Much of Cambridge Analytica’s work has been attempted by other political groups, notes Scheufele—including Barack Obama. His 2012 campaign hired “predictive modeling and data mining scientists,” according to job advertisements, which read: “Modeling analysts are charged with predicting the behavior of the American electorate. These models will be instrumental in helping the campaign determine which voters to target for turnout and persuasion efforts, where to buy advertising and how to best approach digital media.” Obama’s team even placed ads inside video games during the 2008 election.
The basic idea behind targeting specific groups quite old: Proctor and Gamble sponsored the creation of afternoon television “soap operas,” says Scheufele, because the company quite literally wanted to sell soap to a certain audiences—women doing housework at home—and so created the shows to attract a certain demographic.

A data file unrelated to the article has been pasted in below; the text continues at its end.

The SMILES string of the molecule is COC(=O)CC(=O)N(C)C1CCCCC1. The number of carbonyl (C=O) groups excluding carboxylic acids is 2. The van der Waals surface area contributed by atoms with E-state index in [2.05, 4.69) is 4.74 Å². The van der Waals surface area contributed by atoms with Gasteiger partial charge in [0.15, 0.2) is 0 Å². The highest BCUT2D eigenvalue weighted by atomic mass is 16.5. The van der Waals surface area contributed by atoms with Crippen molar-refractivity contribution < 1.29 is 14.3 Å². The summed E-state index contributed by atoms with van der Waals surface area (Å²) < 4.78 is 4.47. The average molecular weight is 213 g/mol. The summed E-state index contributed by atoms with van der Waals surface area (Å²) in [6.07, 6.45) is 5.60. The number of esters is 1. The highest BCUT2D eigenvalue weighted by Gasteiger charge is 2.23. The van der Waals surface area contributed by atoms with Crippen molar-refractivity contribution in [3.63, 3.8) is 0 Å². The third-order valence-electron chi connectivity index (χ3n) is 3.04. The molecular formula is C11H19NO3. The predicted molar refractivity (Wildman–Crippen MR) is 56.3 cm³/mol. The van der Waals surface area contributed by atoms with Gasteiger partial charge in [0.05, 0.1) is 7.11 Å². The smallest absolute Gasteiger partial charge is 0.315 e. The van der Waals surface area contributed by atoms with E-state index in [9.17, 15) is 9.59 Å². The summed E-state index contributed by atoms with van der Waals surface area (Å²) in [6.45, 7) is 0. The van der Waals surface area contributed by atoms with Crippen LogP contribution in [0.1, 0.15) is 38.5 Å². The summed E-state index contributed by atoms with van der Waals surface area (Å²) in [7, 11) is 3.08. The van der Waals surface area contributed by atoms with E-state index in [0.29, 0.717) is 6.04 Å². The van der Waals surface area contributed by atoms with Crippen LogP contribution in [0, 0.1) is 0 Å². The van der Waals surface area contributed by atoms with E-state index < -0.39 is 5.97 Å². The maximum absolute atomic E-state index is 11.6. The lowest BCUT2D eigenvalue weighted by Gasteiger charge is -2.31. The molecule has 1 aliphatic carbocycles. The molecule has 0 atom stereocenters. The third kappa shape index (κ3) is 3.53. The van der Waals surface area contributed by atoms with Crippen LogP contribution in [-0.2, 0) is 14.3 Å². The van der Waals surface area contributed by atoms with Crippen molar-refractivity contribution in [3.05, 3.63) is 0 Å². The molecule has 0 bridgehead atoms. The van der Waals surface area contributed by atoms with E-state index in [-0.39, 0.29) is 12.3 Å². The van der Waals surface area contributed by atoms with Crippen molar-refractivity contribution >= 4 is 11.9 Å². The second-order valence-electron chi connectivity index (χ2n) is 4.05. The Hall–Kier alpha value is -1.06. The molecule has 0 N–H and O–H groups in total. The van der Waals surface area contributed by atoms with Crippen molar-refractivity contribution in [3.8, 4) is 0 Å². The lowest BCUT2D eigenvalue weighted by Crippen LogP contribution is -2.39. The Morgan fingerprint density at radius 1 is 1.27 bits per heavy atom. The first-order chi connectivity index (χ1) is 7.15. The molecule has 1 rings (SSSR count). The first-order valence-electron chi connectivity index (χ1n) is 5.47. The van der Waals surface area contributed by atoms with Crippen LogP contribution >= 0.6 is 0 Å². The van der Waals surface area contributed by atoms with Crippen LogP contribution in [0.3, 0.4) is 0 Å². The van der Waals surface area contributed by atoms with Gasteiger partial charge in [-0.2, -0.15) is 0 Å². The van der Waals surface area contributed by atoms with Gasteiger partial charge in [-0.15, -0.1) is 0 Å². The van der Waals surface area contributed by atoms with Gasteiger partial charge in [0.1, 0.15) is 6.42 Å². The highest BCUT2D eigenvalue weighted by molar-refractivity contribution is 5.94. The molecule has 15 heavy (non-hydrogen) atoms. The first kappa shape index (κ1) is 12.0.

Cambridge Analytica—and Facebook itself—simply takes this to the next level. It knows about us and our social groups—which is crucial, as social contagion has a massive influence on behavior. “That’s why Google has forever tried to buy some social network that was actually successful,” says Scheufele. “They tried Orkut, they tried Google Plus, they bought Waze for a billion dollars even though they already had Google Maps. Why? Because they want not just data on me but on all the friends surrounding me because that allows me to target much more precisely my potential vulnerabilities.”
Social media has allowed advertisers to target us and know more about us than ever before. “It’s the sociology and the psychology together,” says Scheufele. “We’re no longer targeting segments, we’re targeting individuals.” But the psychological techniques used to influence us are neither as precise nor as powerful as Cambridge Analytica bosses have promised. Yet.